In February of 2013, I had dedicated an article to coffee, Hot Coffee. In it I discussed its price, production and possible future development. Back then I wrote :
“…a pound of coffee cost 50 cents in the 1970s’ and currently goes for 141 cents. If you can find one staple commodity that costs less than triple the price from 40 years ago, please email me and let me know.Let’s take the analysis a step further. In commodities, high prices are the cure for high prices and vice versa, low prices the cure for low prices. Why? Quite simply, as a commodity becomes pricey, it is more profitable to grow/mine the commodity and thus, supply expands as demand drops. In the case of low prices, the opposite happens. When a commodity nears the price of production, supply falls off sharply as the production of the commodity yields little to nothing. That supply shock plus higher demand at lower prices lead to a general reversal in price… Therefore, as long as a commodity does not disappear altogether, the bottom price is naturally around the cost of production. Coffee costs about $1 to $1.2 per pound to produce at the moment depending on coffee bean and Location……. Evidently, coffee grows around the equator and as such, you need to add approximately 10 cents a pound in transportation cost to the colder climates north. Given total cost of $1.1-$1.3 per pound of coffee and a current price of $1.41, this may be a perfect time to buy coffee. This does not mean that coffee cannot fall to the cost of production but your down side is probably limited to 10-15% while the upside is a multiple of that. Besides, if your purchase of coffee turns out a loser your Sunday morning cup of coffee should be that much cheaper as well. Another way to look at this would be to say you can buy your coffee consumption for the next 1,5,10,20 years today at close to 2013 production cost. Makes sense to me…”
Now, what has happened to the price of coffee since I wrote that article 18 months ago? As so often, the down trend to below production cost continued as speculative and leveraged positions were forced to liquidate. However, once the “hot money” was out of the market, the Price of coffee had nowhere to go but up as coffee producers would not be able to grow at Prices below production.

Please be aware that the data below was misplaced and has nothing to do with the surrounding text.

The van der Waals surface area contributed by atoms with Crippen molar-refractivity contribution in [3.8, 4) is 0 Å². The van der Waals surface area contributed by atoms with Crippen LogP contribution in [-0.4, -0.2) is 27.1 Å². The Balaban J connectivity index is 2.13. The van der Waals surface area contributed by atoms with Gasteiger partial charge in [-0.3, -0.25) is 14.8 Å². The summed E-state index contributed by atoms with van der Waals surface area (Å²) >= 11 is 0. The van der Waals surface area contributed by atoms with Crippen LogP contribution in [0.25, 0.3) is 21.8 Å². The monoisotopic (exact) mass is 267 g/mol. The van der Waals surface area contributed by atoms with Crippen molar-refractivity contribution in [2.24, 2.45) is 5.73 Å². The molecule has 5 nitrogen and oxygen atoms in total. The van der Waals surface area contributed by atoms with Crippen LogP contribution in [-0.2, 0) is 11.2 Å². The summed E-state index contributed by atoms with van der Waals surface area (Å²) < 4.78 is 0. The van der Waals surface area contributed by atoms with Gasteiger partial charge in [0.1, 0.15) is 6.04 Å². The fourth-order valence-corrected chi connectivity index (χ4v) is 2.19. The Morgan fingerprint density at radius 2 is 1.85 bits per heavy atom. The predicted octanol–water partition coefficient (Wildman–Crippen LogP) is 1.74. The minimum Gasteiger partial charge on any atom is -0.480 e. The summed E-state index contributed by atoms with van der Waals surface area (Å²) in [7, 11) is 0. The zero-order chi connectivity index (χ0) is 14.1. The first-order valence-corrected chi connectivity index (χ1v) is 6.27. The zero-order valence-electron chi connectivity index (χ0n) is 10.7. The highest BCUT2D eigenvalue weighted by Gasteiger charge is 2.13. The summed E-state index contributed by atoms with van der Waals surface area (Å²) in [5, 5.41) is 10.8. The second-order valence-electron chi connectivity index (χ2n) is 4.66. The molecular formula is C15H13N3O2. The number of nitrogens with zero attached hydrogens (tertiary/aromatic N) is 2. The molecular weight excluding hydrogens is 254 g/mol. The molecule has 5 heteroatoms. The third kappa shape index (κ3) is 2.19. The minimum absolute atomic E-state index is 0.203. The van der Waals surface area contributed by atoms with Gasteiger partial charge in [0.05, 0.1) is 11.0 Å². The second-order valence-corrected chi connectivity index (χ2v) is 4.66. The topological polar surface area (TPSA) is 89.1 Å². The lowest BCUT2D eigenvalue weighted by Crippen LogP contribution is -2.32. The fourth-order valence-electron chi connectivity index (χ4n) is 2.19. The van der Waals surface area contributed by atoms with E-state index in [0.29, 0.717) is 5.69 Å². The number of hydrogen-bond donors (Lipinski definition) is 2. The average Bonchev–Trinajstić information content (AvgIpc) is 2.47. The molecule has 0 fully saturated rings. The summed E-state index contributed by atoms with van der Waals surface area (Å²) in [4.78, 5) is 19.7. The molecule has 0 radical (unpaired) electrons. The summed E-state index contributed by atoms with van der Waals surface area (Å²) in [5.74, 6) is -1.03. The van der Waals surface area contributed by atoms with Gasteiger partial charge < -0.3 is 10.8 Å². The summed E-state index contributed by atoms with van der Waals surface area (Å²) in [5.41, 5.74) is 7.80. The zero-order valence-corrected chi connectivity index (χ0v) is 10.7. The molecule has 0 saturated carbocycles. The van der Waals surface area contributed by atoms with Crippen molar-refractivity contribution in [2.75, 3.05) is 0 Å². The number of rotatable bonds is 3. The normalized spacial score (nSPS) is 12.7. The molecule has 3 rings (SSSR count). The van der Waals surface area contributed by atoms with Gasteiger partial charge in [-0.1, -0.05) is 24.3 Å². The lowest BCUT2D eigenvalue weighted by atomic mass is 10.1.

So far this year, coffee is the only commodity breaking out on the upside despite subdued inflationary pressures in the global economy. For all the short-term reasons, please read the following Reuters article “Why Coffee Prices are piping hot“.
Fundamentally, it is back to basics, supply and demand. As demand for coffee is constant and growing, the price for coffee is largely determined by supply which in turn is price sensitive. If you choose to get involved in the commodities markets, use common sense and avoid leverage. And as always, caveat emptor!
Yesterday, I was interviewed by an Austrian newspaper regarding the direction of the EUR/USD Exchange rate. As always in this blog, the content is not investment advice but must be regarded as personal opinion. Caveat emptor!
In November of 2013 I wrote an article titled “Surfing the Elliot Wave” . In it I opined “One of the most respected long-term technical methodology to identify and chart financial market movement is called the Elliot Wave(on top). So far, the pattern displayed in US equity prices since 2009 follows the Elliot Wave model very accurately(for further analysis and explanation please click here). We are currently in the beginning of the final wave (4-5, look at top image) of the up move and the model suggests a peak of around 2000 in the S&P500 and 20,000 in the Dow, most likely within 12-18 months. I think this prediction is well in line with the typical psychological pattern of market cycles depicted below”.
So, here we are 10 months later and the perfect top of the final technical wave has been reached in the SPX(albeit not in the Dow). The coming year will be very interesting for those market observers who lean towards technical or fundamental models as one approach will be proven wrong. Fundamentally, capital flows and credit creation are solid, monetary policy is loose and inflationary pressures subdued, all fuel for continued rising equity markets. Technically, we should see this point in time as close to the top of the market cycle according to the Elliot Wave theory. Good luck!